Brittin Martin-Sheets, 9, carefully chooses colored beads from a small plastic tray. Bending his head to better guide the passage of his needle, he stitches them onto a piece of blue felt, creating a headdress rich with beadwork.
Two weeks ago, he said, he didn't know how to sew. Now it's his favorite part of Youth Culture Camp.
``It's, like, not running around. It's not being crazy. It's doing something you like,'' he said.
Natasha Pruett, also 9, agreed -- but for different reasons.
``I like sewing because I can talk and work at the same time,'' she said with a laugh.
In addition to sewing practice, the children attending the Eighth Annual Youth Culture Camp have learned Tlingit language, cooking, protocol, singing and dancing.
The goal of the camp, said coordinator Gail Napiha'a, is ``to perpetuate the culture.
``That's through the Tlingit language, song and dance, and regalia production,'' she said. ``It's a real holistic approach.''
Lesson in heritage: Lisa Golisek of Alaska State Museum points to a feature of a carved totem pole during an hour-long field trip Monday for the children attending the Youth Culture Camp.
MICHAEL PENN / THE JUNEAU EMPIRE
On average, 40 kids out of the registered 55 attend each day. The camp, offered by Tlingit and Haida Indians of the City and Borough of Juneau, spans a two-week period ending Friday. Each day from 8:30 a.m. to 4 p.m., children ranging in age from 6 to 14 participate in traditional activities and the occasional field trip, including one Monday to the Alaska State Museum.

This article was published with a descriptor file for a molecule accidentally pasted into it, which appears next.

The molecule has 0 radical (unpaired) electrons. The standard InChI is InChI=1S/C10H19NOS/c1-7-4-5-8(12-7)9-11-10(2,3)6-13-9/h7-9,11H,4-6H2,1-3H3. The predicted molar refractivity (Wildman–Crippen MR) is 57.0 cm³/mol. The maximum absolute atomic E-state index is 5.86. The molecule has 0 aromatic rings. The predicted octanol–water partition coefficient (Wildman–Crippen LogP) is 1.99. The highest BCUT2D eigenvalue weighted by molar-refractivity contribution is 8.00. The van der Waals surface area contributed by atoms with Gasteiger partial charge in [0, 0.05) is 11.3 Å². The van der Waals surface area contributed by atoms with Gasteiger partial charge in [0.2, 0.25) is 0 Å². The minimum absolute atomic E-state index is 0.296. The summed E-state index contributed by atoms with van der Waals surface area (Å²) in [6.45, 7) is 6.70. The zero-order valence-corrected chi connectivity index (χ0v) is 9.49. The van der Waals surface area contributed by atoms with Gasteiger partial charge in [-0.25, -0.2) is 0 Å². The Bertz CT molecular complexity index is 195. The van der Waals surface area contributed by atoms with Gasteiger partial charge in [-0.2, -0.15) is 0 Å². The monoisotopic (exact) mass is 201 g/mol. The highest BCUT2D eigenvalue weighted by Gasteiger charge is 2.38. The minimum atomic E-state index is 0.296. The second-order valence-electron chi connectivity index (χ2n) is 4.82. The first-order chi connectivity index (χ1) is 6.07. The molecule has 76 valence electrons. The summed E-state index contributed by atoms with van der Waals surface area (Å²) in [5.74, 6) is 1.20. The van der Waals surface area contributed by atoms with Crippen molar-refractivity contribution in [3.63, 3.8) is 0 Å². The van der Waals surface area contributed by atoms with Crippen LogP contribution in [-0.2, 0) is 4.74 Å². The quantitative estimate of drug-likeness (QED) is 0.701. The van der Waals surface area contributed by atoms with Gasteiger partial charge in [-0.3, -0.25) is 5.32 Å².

Napiha'a said the benefits are numerous.
``What I can see immediately is a positive self-identity,'' she said. ``They're able to identify themselves as clan members.''
The kids are just as enthusiastic.
``I'm thinking about coming back next year,'' said Charlie Gallant, 11. ``I mostly like everything, but sewing is my favorite. ... I would have been sitting on the couch watching TV if I wasn't here.''
The sentiment was common.
``At home all I do is watch TV and sleep,'' said Natasha.
Instead, she's beading a headdress and learning Tlingit greetings and songs -- a more appealing prospect for many of the campers.
``It's learning about culture and stuff, and it can teach you a lot of things. I learned a couple of songs and I learned how the Indians used to dance,'' Brittin said.
Napiha'a found watching the children learn to be the most rewarding aspect of the camp.
``I enjoyed the kids,'' she said. ``Just how fast they were able to learn and how excited they were. It's a difficult language, but they're able to introduce themselves and sing our tribal anthem.''
The camp's events will end in style with a potlatch Friday. From noon to 3, the campers will show off their newly acquired skills to parents and community members.
``It's all just coming together with the language, the singing and dancing, and the regalia production,'' Napiha'a said. ``They're all working toward a common goal. ... It's a combination of different aspects of our culture that will be showcased on Friday.''
Next year, the camp will take place again without any major changes, said Judy George, president of the sponsoring organization.
``There might be some minor modifications to the program, but (it's) the same general concept,'' she said.
That's fine with the campers.
``It's fun to play and stuff and the teachers are very, very nice,'' said Shelby Pruett, 8.
``You get to make stuff and keep it for the rest of your life if you want,'' Charlie Gallant added.
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